King

Boy as KingMy school sits on top of a rock hill. On top of that rock, a playground. On top of the playground, a play structure. If you scramble up the ladder that ascends the play structure, you can stand tall over bay, boats, and the shipyards that extend for miles. So yesterday, the last day of school, I headed out the back gate to descend the hill and looked back up to take in the end-of-year moment.

That’s when I noticed Isaiah.

He had climbed to the top of the structure and now had his eyes pointed east down a stretch of dry wheat grass that leaned toward the bay. I saw no one else on the playground. Grown-ups had all vacated so by five PM, only Isaiah, I, and a couple of drifters just down the hill remained. The crown of Isaiah’s head, because of where he had climbed, had now become the highest point on the hill.

Rail thin, unhinged, rag-tag, regal. I saw all of these things in a boy I had passed before without noticing. Though he had to have seen me standing nearby, no matter. He put in a pair of ear-buds and entered a time,  realm and reason of his own. He pulled off his t-shirt, and swung it over his head.  At his back, the low, sinking sun back-lit his silhouette in smoky orange. Then he started to sing.

I can’t wait to be king!

No one saying do this

No one saying be there                      

No one saying stop that                     

No one saying see here                      

Free to run around all day      

Free to do it all my way

Beyond the singing, the pulse of drums flew from within him. He danced with nothing but air to hold onto. He wriggled his fifty-pounds,  flashed big teeth, pumped twilight air into his bony rib cage, and kept on even after his trousers slipped and he lost a shoe. He went at it with such abandon, I caught myself wondering – Had he gone over to the other side? Did his mother know where he was? Would he be OK?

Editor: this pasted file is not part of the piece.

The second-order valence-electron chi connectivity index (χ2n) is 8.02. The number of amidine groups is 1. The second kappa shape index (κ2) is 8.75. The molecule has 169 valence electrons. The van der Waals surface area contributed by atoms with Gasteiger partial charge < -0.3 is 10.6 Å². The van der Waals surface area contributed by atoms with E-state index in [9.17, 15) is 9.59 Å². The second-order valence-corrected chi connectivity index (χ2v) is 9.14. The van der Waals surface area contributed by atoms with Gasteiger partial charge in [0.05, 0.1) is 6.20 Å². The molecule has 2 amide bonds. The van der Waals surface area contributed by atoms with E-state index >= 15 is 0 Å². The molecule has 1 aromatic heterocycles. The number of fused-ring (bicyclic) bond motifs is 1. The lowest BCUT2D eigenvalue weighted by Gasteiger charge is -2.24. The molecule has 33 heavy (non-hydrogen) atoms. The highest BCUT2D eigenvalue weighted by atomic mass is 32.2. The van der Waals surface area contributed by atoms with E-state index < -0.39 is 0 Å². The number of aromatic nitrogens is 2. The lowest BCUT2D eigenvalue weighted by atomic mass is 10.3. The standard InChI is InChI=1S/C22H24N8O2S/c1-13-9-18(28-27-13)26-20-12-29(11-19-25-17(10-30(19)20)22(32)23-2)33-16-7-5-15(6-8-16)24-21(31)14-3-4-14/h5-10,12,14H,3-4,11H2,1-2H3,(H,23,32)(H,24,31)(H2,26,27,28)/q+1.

I decided to let his song speak for him. I would take him at his word – that Isaiah could not wait to be king.

I wish for many things. For example, that every boy (and every girl) at least once might know the expanse of arms outstretched, and the glee of full flight. Just once to stand on top, cloud kissing, singing out as if nobody cared and everyone craved. Might I even wish such a moment for myself? Or for everyone else?

Half way gone and still not yet. Not quite.

As I continued downhill, I laughed a bit. Up above, Isaiah kept singing. Drifters still waited and I joined them at the stop as the bus pulled up. Three of us stepped onto the bus together.  When the door closed, I listened into the quiet. I studied my seat before I sat down and then took my place next to the scratch-tagged window. The ride home would take a half hour.

Oh to be king of a rocky hill, guarded by grass, open from all sides, ruler of a song, protected from nothing, obligated by no one, liberated from the second guess. In command of my words and free in my thoughts. At peace and at one with the full-on and resolute in whatever steps I choose.

Not yet. But, I know that my time – our time – will come.

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